Social Media (a term)

This is a new term in English driven by technological development. It is used to describe and categorized various websites or other platform of technology where people able to interact each other. It is a search on wordspy.com, the earliest use of term social media appears on ‘Telnet explored,’ Online, dated January 1st, 1994. Written by Greg R. Notess, it says:

What attracted librarians to the Internet? For some cybernauts, USENET, IRC, and the other social media of the net are the hooks. For others, the millions of software programs and text files easily accessible with anonymous FTP are the important part. But I suspect that for information junkies, the ability to connect to catalogs and databases around the globe with the simple telnet command is what first attracted many.

According to Oxford Dictionaries, social media is websites and applications used for social networking. This term, nowadays, has been widespread on the Net and become most visited website. It has significant potential to be more powerful and, of course, it is not just a fad phenomenon. Following citation written by Peter Simpson, ‘China’s Social Media Used to Find Missing Children,’ VOA News, dated February 14th, 2011, it looks the power of social media has been huge.

In China, social media such as microblogs and instant messaging services are tightly controlled, to prevent the spread of information the government does not like. But some Chinese are learning to use social media to reunite families.

In an emotional scene, Peng Gaofeng is reunited with his son, who was abducted three years ago, when he was just three. Child abduction is a big problem in china.

…Peng started a blog and bombarded China’s version of Twitter-Weibo-with postings of his son’s photo in the hope that someone, somewhere, would recognize him. And it worked.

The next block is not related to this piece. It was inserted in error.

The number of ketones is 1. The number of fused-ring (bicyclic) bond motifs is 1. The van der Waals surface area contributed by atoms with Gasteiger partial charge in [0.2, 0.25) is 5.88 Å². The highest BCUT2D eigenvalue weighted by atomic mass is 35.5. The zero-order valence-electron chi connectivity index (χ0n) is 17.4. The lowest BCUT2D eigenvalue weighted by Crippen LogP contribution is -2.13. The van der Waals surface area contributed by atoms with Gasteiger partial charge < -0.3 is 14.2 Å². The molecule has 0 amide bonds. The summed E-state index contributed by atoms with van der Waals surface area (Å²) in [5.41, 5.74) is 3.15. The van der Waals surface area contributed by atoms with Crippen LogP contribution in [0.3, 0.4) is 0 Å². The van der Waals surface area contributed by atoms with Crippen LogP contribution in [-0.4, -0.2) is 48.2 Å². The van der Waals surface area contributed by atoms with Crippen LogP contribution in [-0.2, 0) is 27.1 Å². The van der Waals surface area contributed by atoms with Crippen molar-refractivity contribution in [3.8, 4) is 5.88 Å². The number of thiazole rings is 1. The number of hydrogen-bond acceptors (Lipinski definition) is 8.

On the case of use, at this news the term used a few times, more than above citation. It indicates this term is needed. Of course, the term also use on British English such as in news released by BBC, dated June 15th, 2011, ‘Ministry of Defence highlights social media dangers’, the term ‘social media’ appears a few times. Here it is the citation:

“Gen Lorimer added: ‘We do not want to scare service personnel, families and veterans and we certainly do not want them to stop using social media.”

“We are not here to gag people because we acknowledge the ubiquity and significant benefits that social media offers to people and the MoD.”

According to WordReference.com, a phrase could be changed overnight into a compound whenever people lose track of the meanings of its parts. On technological term, i.e, ‘hard drive’, ‘floppy disk’, and ‘screensaver’ have become compounds in user lifetime. That statement emphasizes that social media also possible to be changed from phrase to compound. However, it is not easy to distinguish, moreover, to claim, whether ‘social media’ is either phrase or compound.

In English, phrase refers to any group of words acting as a single part of speech and not containing both a subject and a verb. Recognizing social media as a phrase, it is dependable based on above requirements. With NN (Noun+Noun) the structure, based on Carstairs (2002: 62), it is a noun. On the other hand, it will be a compound. It is formed by compounding between two words, linked each other.

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